Why we think Design Thinking projects fail.

Updated: Sep 11

I don’t really believe in Design Thinking.

Let me clarify that a little bit.

Design Thinking has influenced a lot of what we do at DNA Design. Design Thinking is a huge influence of the Design Sprint. And of course IDEO has helped all of us think differently. Without IDEO and Design Thinking the entire industry will be thrown back quite a bit. It has indeed been a huge influence on all forms of design.

It remains an amazing philosophy. That’s the thing though, Design Thinking is a philosophy. It isn’t a (scientific) process that you just plug ‘n’ play. Unfortunately that is how it is being sold to companies. “Want to innovate, grow? We’ll teach you how to do Design Thinking.” What’s the problem with that? We see this happen often: They do their workshops and their (hundreds of) post-its and then a couple of months later and a chunk of their budget later they are left alone to create products (and services) using what they have learnt about Design Thinking. But, they’re stuck. They make their personas and all that stuff but then get stuck in how it translates into what they actually want to build as a product or service. What they create doesn’t translate practically to building a product or service especially if you’re talking about building digital products.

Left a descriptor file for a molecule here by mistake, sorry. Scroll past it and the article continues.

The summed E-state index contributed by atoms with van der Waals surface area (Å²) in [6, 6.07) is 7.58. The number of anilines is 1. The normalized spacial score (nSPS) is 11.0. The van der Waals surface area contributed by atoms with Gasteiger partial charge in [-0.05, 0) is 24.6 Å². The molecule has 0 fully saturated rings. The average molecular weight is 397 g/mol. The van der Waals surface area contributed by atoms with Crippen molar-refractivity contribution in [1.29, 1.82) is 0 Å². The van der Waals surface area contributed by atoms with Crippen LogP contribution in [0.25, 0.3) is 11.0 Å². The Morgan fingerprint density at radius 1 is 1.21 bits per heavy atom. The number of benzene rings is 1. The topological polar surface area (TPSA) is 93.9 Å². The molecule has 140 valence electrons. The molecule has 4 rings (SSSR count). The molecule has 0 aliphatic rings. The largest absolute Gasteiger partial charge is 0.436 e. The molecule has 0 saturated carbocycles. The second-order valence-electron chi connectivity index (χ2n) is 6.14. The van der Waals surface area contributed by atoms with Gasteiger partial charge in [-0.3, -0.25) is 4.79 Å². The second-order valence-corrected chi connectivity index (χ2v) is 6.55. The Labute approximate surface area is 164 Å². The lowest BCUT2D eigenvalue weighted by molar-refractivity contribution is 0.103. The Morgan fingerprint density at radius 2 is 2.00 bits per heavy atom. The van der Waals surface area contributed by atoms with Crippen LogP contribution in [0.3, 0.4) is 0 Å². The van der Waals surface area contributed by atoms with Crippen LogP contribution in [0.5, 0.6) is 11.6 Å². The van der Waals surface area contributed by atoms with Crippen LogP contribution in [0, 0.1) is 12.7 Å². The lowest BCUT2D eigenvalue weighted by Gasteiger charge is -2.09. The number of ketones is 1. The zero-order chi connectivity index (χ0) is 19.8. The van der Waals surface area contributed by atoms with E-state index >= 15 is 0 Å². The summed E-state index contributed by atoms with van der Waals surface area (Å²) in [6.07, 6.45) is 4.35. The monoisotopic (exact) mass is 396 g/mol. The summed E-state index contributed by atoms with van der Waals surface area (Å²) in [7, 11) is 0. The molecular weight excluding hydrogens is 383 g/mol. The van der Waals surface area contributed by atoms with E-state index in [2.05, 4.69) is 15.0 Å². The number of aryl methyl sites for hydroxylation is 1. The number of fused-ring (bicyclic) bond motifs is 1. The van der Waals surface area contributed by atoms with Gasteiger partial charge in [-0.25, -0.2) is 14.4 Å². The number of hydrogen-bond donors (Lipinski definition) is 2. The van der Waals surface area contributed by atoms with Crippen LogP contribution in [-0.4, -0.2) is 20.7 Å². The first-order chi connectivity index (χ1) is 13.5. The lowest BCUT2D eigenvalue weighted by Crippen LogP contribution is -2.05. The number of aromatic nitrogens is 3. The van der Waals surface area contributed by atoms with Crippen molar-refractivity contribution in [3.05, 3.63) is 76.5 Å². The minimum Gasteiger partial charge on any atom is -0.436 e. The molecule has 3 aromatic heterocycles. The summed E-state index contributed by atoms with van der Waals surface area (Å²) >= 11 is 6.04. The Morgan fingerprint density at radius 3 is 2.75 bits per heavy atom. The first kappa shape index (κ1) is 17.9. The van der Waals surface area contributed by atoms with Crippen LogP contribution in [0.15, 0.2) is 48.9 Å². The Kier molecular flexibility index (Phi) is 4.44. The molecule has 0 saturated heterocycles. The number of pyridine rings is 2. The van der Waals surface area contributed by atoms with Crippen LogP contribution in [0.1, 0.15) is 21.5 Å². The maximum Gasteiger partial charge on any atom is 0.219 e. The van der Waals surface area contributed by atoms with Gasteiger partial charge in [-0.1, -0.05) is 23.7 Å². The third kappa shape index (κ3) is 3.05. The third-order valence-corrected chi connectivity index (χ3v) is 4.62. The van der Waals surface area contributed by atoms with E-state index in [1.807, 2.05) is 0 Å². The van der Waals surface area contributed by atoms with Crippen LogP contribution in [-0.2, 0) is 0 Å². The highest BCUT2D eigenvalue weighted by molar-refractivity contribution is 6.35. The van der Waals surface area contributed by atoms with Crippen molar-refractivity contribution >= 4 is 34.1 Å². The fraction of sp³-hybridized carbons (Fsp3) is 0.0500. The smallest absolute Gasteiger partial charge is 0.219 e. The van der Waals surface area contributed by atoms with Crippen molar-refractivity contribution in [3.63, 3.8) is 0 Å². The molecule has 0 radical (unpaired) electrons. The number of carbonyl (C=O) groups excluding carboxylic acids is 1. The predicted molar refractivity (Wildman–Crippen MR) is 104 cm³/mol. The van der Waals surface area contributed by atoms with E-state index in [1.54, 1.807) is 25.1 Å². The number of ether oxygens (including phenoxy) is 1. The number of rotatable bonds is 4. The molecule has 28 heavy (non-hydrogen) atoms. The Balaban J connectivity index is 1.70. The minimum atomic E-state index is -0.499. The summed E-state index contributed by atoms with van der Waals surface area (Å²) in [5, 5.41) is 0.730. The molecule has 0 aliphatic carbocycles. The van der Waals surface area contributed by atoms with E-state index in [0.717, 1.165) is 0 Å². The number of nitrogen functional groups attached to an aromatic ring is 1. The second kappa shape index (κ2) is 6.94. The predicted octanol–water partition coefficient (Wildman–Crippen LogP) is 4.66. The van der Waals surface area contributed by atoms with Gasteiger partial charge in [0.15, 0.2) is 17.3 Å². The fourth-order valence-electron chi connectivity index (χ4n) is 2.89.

Design Thinking is a fantastic approach if it is thought of as a philosophy, as a mindset. But when it is thought of as a system or a process I don't see it working. It is too broad and too vague and too fluffy. I actually think Design Thinking undermines what design actually is. When organisations see Design Thinking not working then they end up having less faith in design work, in being design lead. Organisations then call us in to help them fix stuff only because they have to, not because they believe in design.

So how do we fix this?

We think Design Thinking is something to be thought of as a mindset and then a system or process needs to be in place to actually do the systematic work that needs to be done. Design Sprints and other User/ Human Centered Design approaches (Discover, Research, Ideate, Test, Repeat) come into play.

It’s like baking a cake. Design Thinking is the recipe. It shows us the ingredients required. Design Thinking is baking the cake. The method is a process (like a Design Sprint( that we follow. That is where the magic happens, where the cake is baked.

We will never tell organisations to spend money or time on Design Thinking and then have them hoping to innovate. It won’t work. We’d rather have Design Thinking as a top layer (the mindset) and then for the bottom layer we will implement a Design Sprint or a similar UCD process.